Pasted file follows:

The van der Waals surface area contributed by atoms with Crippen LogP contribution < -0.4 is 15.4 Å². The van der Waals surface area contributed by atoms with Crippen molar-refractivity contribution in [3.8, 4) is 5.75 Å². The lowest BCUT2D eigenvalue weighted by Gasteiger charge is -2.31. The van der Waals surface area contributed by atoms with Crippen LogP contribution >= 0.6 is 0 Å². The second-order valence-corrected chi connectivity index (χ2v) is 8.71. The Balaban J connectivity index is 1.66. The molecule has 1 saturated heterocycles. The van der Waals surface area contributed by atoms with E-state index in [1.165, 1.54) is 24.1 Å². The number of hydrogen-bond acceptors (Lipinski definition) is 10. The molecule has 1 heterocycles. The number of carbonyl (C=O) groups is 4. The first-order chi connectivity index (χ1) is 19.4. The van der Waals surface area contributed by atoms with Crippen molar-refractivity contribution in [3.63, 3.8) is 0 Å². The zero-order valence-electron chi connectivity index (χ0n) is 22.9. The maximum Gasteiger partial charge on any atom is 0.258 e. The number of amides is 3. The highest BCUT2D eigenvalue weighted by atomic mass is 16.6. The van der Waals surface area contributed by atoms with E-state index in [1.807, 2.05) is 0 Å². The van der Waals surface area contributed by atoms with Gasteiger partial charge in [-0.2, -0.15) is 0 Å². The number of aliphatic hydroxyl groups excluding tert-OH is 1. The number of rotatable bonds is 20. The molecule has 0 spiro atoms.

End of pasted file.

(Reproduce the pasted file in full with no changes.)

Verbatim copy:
The van der Waals surface area contributed by atoms with Crippen LogP contribution < -0.4 is 15.4 Å². The van der Waals surface area contributed by atoms with Crippen molar-refractivity contribution in [3.8, 4) is 5.75 Å². The lowest BCUT2D eigenvalue weighted by Gasteiger charge is -2.31. The van der Waals surface area contributed by atoms with Crippen LogP contribution >= 0.6 is 0 Å². The second-order valence-corrected chi connectivity index (χ2v) is 8.71. The Balaban J connectivity index is 1.66. The molecule has 1 saturated heterocycles. The van der Waals surface area contributed by atoms with E-state index in [1.165, 1.54) is 24.1 Å². The number of hydrogen-bond acceptors (Lipinski definition) is 10. The molecule has 1 heterocycles. The number of carbonyl (C=O) groups is 4. The first-order chi connectivity index (χ1) is 19.4. The van der Waals surface area contributed by atoms with Crippen molar-refractivity contribution in [3.63, 3.8) is 0 Å². The zero-order valence-electron chi connectivity index (χ0n) is 22.9. The maximum Gasteiger partial charge on any atom is 0.258 e. The number of amides is 3. The highest BCUT2D eigenvalue weighted by atomic mass is 16.6. The van der Waals surface area contributed by atoms with E-state index in [1.807, 2.05) is 0 Å². The van der Waals surface area contributed by atoms with Gasteiger partial charge in [-0.2, -0.15) is 0 Å². The number of aliphatic hydroxyl groups excluding tert-OH is 1. The number of rotatable bonds is 20. The molecule has 0 spiro atoms.